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    1. Excellent points, all. I had hoped it was understood that I didn't mean to suggest that restricting access to guns would stop suicide attempts. There are, clearly, any number of methods available. I myself excluded the use of a gun despite having easy access to one.

      I did, however, focus on guns for two reasons. Firstly, it's the topic de jure and secondly because of the disparity of survival rates between firearm-aided attempts and attempts using other methods.

      I definitely agree with you about the problem of misinformation and myths surrounding mental illness. I don't claim to be an expert, though whenever I cite any statistics or facts I will always link to my source so that they can be scrutinized by anyone who wishes to challenge my information. My overall point in this is to put a human face on the subject because right now, people with mental illness are either someone who won't stop crying on their couch or, worse, they're a faceless bogeyman to be feared. It's always been my hope that by sharing my experiences - admittedly, anecdotal - that it might help others see that we're not such a monolithic group.

      The emphasis on guns and the mentally ill that I've encountered the last few months has been on stopping mass killers, but no one has talked about those who only represented a danger to themselves. In fact, I was told on Twitter after posting this blog post that gun-related suicides are "acceptable" losses. The sense there is since you're not going after anyone else, no one cares. That's not very helpful for the 18,000+ Americans each year who commit suicide with a firearm or the loved ones they leave behind. They're not seen as victims of gun violence, and I'd just like to get people to think differently about that.

      I appreciate the thoughtfulness of your perspective on the matter (as well as your civility; something sorely missing in most discussions about this subject!). Thank you.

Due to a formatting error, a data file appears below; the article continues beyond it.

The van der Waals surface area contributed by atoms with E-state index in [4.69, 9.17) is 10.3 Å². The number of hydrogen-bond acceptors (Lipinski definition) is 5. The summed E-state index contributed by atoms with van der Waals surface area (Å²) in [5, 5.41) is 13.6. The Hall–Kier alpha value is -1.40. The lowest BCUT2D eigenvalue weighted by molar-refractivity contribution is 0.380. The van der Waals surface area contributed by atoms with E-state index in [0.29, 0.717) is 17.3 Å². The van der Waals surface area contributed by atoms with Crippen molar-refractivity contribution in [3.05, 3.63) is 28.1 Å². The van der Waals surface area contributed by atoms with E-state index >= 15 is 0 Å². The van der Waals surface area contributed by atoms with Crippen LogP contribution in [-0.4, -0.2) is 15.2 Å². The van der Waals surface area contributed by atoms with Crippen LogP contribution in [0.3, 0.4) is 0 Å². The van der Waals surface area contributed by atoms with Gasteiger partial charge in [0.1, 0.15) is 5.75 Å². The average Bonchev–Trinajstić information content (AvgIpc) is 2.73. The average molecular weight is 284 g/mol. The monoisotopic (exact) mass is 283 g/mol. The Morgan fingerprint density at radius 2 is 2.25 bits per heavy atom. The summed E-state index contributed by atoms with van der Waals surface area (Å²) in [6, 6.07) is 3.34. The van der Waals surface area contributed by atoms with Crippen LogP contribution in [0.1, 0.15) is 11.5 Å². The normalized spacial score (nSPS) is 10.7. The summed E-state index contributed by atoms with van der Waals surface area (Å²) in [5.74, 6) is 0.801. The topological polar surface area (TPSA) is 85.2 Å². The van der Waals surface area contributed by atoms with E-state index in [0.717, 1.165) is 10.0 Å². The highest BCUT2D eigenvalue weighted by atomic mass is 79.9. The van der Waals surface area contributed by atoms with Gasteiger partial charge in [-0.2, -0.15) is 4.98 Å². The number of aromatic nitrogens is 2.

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  2. You definitely didn't suggest that restricting access to guns would stop suicide. I added the info about Australian suicide info only because I thought it was interesting. Some other interesting facts are that men are more likely to be successful but women are more likely to attempt suicide. Women tend to lean towards the less violent methods like overdose, slitting wrists while men tend to lean towards guns, bridges, car accidents but I digress.

    It occurred to me after I'd written that comment above that the trajectory of depression is probably very different in our two countries given both the cost and access to services. Do people decide not to get treatment because they just can't pay for it? I'm sure that's a big consideration. Here, financial factors aren't an issue. So having counselling, medications, hospitalisations and procedures won't break a person financially. The other big diference in access to treatment is that here a person can be treated involuntarily in the community with medication supervision. To be made an involuntary patient doesn't require hospitalisation and referral for assessment to the public mental health service can be made by anybody at all, so often people get treatment whether they like it or not. In considering this are suicides among people with a mental illness lower here? (I'm wondering, I don't know and I couldn't find any per head of population stats).